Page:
Establishing the true epidemiology of DRFD is complex, resulting in wide variation in reported prevalence estimates [711]. Differences in study methodologies including methods for population selection and sampling are likely to have the greatest impact on prevalence estimates. Samples derived from hospital based outpatient clinics are more likely to be selected due to their availability and the ease with which they can be comprehensively studied [12]. However, it is well documented that such samples tend to yield biased estimates for disease prevalence when compared with community based samples and complications present tend to be more advanced in terms of severity when compared with community based populations [12, 13]. A population based sampling strategy is therefore preferred in order to generate more accurate estimates of community based prevalence of DRFD [12, 14, 15].

In Australia, the identification of a reference population and appropriate sampling and recruitment strategy for use in determining the prevalence of DRFD is further complicated by the geographical dispersion of the population. Whilst clinical examination is arguably the gold standard for identifying individuals with DRFD, bringing together suitably qualified clinical examiners and a representative sample of individuals which includes those living outside major city centres, is both time consuming and costly. Therefore, a valid and reliable survey instrument that is easy to administer, would be a valuable and cost effective means of identifying those persons with DRFD in the community and could potentially be used for both epidemiological surveys and clinical screening purposes.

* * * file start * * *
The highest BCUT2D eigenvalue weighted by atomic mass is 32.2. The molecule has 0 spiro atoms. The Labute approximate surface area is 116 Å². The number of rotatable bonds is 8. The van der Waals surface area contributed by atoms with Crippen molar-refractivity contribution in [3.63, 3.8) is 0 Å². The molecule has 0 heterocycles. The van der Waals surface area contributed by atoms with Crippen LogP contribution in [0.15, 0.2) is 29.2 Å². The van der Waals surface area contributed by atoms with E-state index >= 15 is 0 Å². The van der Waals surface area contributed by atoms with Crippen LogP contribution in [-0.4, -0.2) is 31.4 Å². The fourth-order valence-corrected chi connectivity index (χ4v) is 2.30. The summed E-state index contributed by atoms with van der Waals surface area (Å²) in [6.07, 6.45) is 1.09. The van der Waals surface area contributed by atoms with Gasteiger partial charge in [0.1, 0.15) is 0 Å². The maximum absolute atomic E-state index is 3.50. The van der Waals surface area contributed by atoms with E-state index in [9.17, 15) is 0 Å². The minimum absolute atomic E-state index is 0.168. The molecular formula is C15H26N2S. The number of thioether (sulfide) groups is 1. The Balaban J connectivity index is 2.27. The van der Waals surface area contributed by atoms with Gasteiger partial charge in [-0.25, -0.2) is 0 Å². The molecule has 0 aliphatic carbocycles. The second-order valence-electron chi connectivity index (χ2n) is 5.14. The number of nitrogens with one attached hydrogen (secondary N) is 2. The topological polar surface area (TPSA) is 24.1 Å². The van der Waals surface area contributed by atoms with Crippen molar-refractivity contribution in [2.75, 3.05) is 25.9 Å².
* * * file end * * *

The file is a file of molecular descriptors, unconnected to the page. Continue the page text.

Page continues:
The aim of this study was to develop and evaluate such a survey tool, with the intention that it be used to identify community based individuals with DRFD via telephone interview, without the need for clinical examination. The development of a survey tool would allow for prevalence data to be collected from a representative sample of the Australian population with the advantage of reduced time and cost. Furthermore, the availability of a valid and reliable tool would facilitate ongoing and more widespread collection of prevalence data for DRFD in Australia. Clearly, an important use of this data would be to identify where those affected by DRFD are located and to assist in the future planning and allocation of health care services.

Methods

Ethical approval was granted by The Melbourne Health Human Research and Ethics Committee, The Monash University Standing Committee on Ethics in Research Involving Humans and The Alfred Human Research Ethics Committee. The questionnaire development is also presented diagrammatically in Figure 1.
Figure 1